Some challenges are of such complexity and scale that they can only be solved by a focused, organized, collaborative effort among an alliance of those feeling common pain or purpose. A shared sense of threat or anxiety is critical to the success of such efforts.
Without such adversity, human nature simply does not gravitate naturally toward tasks requiring serious change. This observation is universally true, regardless of the social, political or economic sector.
Gen. Stanley McChrystal took command of the Joint Allied forces in Iraq and Afghanistan in 2003. They were fighting a new kind of enemy, al-Qaida, which used “hit and run” tactics that gave them the ability to change shapes, positions and tactics so swiftly that the traditional, siloed configuration of U.S. forces could not keep up, even with the most advanced battlefield technology in human history. Why? Because “they were applying new technology to worn-out processes,” McChrystal said. “We were failing.”
McChrystal's solution was to replace a culture where information was hoarded with one where every branch of the military and intelligence community succeeded through collaboration. At the center of this effort was a process where information was pooled and widely made available. The collaborative process markedly increased the impact of everyone's information. Innovation soared.
The military has 200 years of tradition in its operations. Each branch and agency protectively guards its role. Many had tried to bring cultural change to the military. How was McChrystal able to enact the necessary changes, while others failed? He recognized their common pain and used it to organize a collaborative mechanism that helped them all succeed.
War and healthcare transformation are at opposite ends of the humanitarian continuum, but the shifting landscape in healthcare has its parallels. Our nation is in the midst of dramatic changes in the way healthcare is paid for. More providers are entering into value-based payment arrangements, either voluntarily or because they are compelled to by public payers and pressures from changing markets. Their results to date have been mixed and in some instances discouraging. These payment models specify the quality or spending outcomes for which providers are accountable, but they do not explain what the provider needs to do, or do differently, in order to be successful. While payment models need to be refined, the truth is that changing payment incentives without changing care delivery will lead to failure. It is “applying new technology to worn-out processes.”
Healthcare is just as tradition-bound as the military. Changing the way we operate is no easier. Yet those who do not adapt, face failure. The collective anxiety the provider community faces has driven the formation of the Accountable Care Learning Collaborative.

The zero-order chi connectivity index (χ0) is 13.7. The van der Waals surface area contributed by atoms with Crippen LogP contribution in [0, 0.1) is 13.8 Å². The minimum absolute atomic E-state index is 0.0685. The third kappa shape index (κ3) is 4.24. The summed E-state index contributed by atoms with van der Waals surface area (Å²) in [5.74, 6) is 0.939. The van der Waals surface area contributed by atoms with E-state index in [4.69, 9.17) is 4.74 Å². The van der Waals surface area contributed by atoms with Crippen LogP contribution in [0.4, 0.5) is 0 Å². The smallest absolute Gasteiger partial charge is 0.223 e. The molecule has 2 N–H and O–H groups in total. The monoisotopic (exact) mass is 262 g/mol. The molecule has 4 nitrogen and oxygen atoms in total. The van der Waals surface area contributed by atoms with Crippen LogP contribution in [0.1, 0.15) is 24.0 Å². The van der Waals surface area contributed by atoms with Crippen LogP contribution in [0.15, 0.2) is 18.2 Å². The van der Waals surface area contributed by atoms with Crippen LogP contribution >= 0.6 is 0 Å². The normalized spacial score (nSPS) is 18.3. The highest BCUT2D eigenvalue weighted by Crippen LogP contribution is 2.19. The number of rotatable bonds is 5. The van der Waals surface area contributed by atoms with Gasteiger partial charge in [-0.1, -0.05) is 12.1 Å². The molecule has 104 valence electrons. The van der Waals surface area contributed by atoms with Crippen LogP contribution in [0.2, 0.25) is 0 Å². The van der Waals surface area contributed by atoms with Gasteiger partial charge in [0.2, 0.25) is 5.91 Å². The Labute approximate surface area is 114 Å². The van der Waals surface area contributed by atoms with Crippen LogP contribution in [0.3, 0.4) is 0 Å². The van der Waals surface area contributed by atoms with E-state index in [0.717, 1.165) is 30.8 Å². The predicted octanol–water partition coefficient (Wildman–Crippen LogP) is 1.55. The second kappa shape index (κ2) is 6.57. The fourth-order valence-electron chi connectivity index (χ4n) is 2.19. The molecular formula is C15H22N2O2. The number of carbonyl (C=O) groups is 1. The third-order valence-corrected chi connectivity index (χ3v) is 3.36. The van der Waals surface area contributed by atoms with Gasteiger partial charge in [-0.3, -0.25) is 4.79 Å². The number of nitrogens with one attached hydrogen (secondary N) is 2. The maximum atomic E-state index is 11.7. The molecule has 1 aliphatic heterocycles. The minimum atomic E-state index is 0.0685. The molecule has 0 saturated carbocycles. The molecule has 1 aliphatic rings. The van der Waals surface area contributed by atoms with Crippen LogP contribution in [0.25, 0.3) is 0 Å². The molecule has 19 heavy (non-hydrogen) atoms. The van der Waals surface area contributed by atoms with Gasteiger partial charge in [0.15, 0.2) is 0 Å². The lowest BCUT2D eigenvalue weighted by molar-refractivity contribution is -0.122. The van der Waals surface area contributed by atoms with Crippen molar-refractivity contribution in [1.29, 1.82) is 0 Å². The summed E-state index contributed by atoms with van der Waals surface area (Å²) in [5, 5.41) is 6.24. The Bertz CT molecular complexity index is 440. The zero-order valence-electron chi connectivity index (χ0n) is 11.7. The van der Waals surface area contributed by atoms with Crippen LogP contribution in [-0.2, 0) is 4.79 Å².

The ACLC at Western Governors University in Salt Lake City, which hosts one of the largest health colleges in America, has convened a forum of over 70 organizations across the healthcare industry to share their collective knowledge on what is needed to succeed under value-based payment models. Numerous solutions are already being implemented and at times with compelling results, but the information is not widely available. The ACLC will change that with the belief that sharing ideas does not diminish the glory of a single entity and separate players working to solve the same problems will have much more efficacy and mutual benefit together than divided.
As a first step to navigate these new challenges, members have identified a list of care delivery competencies and present these in an inaugural series of seven papers, each one within an organizational domain: governance and culture; financial readiness; care coordination; patient centeredness; quality; health information technology; patient risk assessment.
While extensive work has already been done on competencies, this is just the beginning of what a collaborating organization must accomplish. The work will continue as ACLC members continually refine and prioritize competencies, clarify how they apply to different types of organizations, and create guidance on the steps providers must take in their journey.
We need this collaborative platform to be more extensive and more inclusive—we need you! This is a call for collaborative action. We call on providers, payers, researchers, government officials, solutions vendors, medical product manufacturers, associations, consultants and all others to share what you have learned. The assimilated intelligence of the ACLC is in the public domain and serves as a public good for all.
The ACLC joins other collaborative initiatives and resources available to help providers make this transition. The Health Care Transformation Task Force, National Academy of Medicine, Health Care Payment Learning and Action Network, CAPG, Premier's Population Health Management Collaborative, the National Business Group on Health, Integrated Healthcare Association, and many others are providing unique and essential forums and services and the ACLC will complement and support their efforts.
The “Call for Collaborative Action” letter and the seven workgroup papers can be viewed here.
Michael Leavitt, former governor of Utah and former HHS secretary (2005-09); Dr. Mark McClellan, former CMS administrator(2004-06); Donald Crane, president and CEO, CAPG; Susan DeVore, president and CEO, Premier; Dr. Elliott Fisher, director of the Dartmouth Institute for Health Policy & Clinical Practice; Dr. Richard Gilfillan, president and CEO, Trinity Health; Stephen Lieber, president and CEO, Healthcare Information and Management Systems Society; Brian Marcotte, president and CEO, National Business Group on Health; Dr. Richard Merkin, president and CEO, Heritage Provider Network; Dr. Jeffrey Rideout, president and CEO, Integrated Healthcare Association; Kent Thiry, chairman and CEO, DaVita Healthcare Partners.